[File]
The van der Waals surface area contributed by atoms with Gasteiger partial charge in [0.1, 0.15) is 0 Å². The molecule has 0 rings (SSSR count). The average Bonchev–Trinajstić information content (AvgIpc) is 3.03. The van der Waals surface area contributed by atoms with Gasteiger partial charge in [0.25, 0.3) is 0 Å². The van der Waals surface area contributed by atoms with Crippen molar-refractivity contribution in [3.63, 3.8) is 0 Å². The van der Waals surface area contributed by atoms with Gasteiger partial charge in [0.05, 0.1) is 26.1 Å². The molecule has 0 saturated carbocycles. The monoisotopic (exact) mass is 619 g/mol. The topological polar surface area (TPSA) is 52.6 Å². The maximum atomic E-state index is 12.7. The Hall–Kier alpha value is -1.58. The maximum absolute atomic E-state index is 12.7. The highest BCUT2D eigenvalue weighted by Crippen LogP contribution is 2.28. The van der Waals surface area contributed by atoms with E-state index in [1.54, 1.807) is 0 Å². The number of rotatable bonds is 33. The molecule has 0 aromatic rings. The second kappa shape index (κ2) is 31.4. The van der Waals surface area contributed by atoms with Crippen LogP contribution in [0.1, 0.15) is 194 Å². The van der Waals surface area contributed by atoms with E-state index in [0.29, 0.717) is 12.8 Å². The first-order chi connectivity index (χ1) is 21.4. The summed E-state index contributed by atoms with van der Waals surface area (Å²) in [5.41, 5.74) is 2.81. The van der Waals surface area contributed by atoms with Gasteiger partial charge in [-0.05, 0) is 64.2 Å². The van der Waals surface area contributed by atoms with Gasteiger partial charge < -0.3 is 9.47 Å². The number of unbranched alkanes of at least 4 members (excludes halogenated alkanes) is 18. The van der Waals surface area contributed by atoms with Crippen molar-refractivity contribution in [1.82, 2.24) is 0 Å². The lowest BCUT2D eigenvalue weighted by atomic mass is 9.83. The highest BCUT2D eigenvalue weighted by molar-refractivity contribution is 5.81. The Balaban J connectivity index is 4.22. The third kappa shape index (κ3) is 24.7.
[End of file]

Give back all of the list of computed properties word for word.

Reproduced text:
The van der Waals surface area contributed by atoms with Gasteiger partial charge in [0.1, 0.15) is 0 Å². The molecule has 0 rings (SSSR count). The average Bonchev–Trinajstić information content (AvgIpc) is 3.03. The van der Waals surface area contributed by atoms with Gasteiger partial charge in [0.25, 0.3) is 0 Å². The van der Waals surface area contributed by atoms with Crippen molar-refractivity contribution in [3.63, 3.8) is 0 Å². The van der Waals surface area contributed by atoms with Gasteiger partial charge in [0.05, 0.1) is 26.1 Å². The molecule has 0 saturated carbocycles. The monoisotopic (exact) mass is 619 g/mol. The topological polar surface area (TPSA) is 52.6 Å². The maximum atomic E-state index is 12.7. The Hall–Kier alpha value is -1.58. The maximum absolute atomic E-state index is 12.7. The highest BCUT2D eigenvalue weighted by Crippen LogP contribution is 2.28. The van der Waals surface area contributed by atoms with E-state index in [1.54, 1.807) is 0 Å². The number of rotatable bonds is 33. The molecule has 0 aromatic rings. The second kappa shape index (κ2) is 31.4. The van der Waals surface area contributed by atoms with Crippen LogP contribution in [0.1, 0.15) is 194 Å². The van der Waals surface area contributed by atoms with E-state index in [0.29, 0.717) is 12.8 Å². The first-order chi connectivity index (χ1) is 21.4. The summed E-state index contributed by atoms with van der Waals surface area (Å²) in [5.41, 5.74) is 2.81. The van der Waals surface area contributed by atoms with Gasteiger partial charge in [-0.05, 0) is 64.2 Å². The van der Waals surface area contributed by atoms with Gasteiger partial charge < -0.3 is 9.47 Å². The number of unbranched alkanes of at least 4 members (excludes halogenated alkanes) is 18. The van der Waals surface area contributed by atoms with Crippen molar-refractivity contribution in [1.82, 2.24) is 0 Å². The lowest BCUT2D eigenvalue weighted by atomic mass is 9.83. The highest BCUT2D eigenvalue weighted by molar-refractivity contribution is 5.81. The Balaban J connectivity index is 4.22. The third kappa shape index (κ3) is 24.7.